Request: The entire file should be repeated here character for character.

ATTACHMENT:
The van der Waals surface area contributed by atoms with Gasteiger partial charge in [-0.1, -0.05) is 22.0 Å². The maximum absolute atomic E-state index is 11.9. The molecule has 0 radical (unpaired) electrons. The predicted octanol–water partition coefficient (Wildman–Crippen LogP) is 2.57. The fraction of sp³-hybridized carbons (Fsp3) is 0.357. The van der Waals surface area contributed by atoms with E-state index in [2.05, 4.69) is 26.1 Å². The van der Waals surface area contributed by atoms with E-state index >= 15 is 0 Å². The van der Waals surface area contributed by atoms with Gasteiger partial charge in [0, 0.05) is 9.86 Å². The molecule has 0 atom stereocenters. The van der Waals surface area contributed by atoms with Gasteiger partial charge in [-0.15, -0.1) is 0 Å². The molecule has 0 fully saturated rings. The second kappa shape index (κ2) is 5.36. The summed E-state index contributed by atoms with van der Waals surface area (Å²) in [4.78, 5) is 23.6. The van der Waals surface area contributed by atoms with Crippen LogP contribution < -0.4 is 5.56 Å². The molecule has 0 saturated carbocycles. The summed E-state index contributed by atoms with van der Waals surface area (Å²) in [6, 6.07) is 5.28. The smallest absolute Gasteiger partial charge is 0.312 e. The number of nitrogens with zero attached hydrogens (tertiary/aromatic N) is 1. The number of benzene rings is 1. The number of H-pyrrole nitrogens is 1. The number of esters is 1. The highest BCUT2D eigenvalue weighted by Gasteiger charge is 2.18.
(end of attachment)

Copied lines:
The van der Waals surface area contributed by atoms with Gasteiger partial charge in [-0.1, -0.05) is 22.0 Å². The maximum absolute atomic E-state index is 11.9. The molecule has 0 radical (unpaired) electrons. The predicted octanol–water partition coefficient (Wildman–Crippen LogP) is 2.57. The fraction of sp³-hybridized carbons (Fsp3) is 0.357. The van der Waals surface area contributed by atoms with E-state index in [2.05, 4.69) is 26.1 Å². The van der Waals surface area contributed by atoms with E-state index >= 15 is 0 Å². The van der Waals surface area contributed by atoms with Gasteiger partial charge in [0, 0.05) is 9.86 Å². The molecule has 0 atom stereocenters. The van der Waals surface area contributed by atoms with Gasteiger partial charge in [-0.15, -0.1) is 0 Å². The molecule has 0 fully saturated rings. The second kappa shape index (κ2) is 5.36. The summed E-state index contributed by atoms with van der Waals surface area (Å²) in [4.78, 5) is 23.6. The van der Waals surface area contributed by atoms with Crippen LogP contribution < -0.4 is 5.56 Å². The molecule has 0 saturated carbocycles. The summed E-state index contributed by atoms with van der Waals surface area (Å²) in [6, 6.07) is 5.28. The smallest absolute Gasteiger partial charge is 0.312 e. The number of nitrogens with zero attached hydrogens (tertiary/aromatic N) is 1. The number of benzene rings is 1. The number of H-pyrrole nitrogens is 1. The number of esters is 1. The highest BCUT2D eigenvalue weighted by Gasteiger charge is 2.18.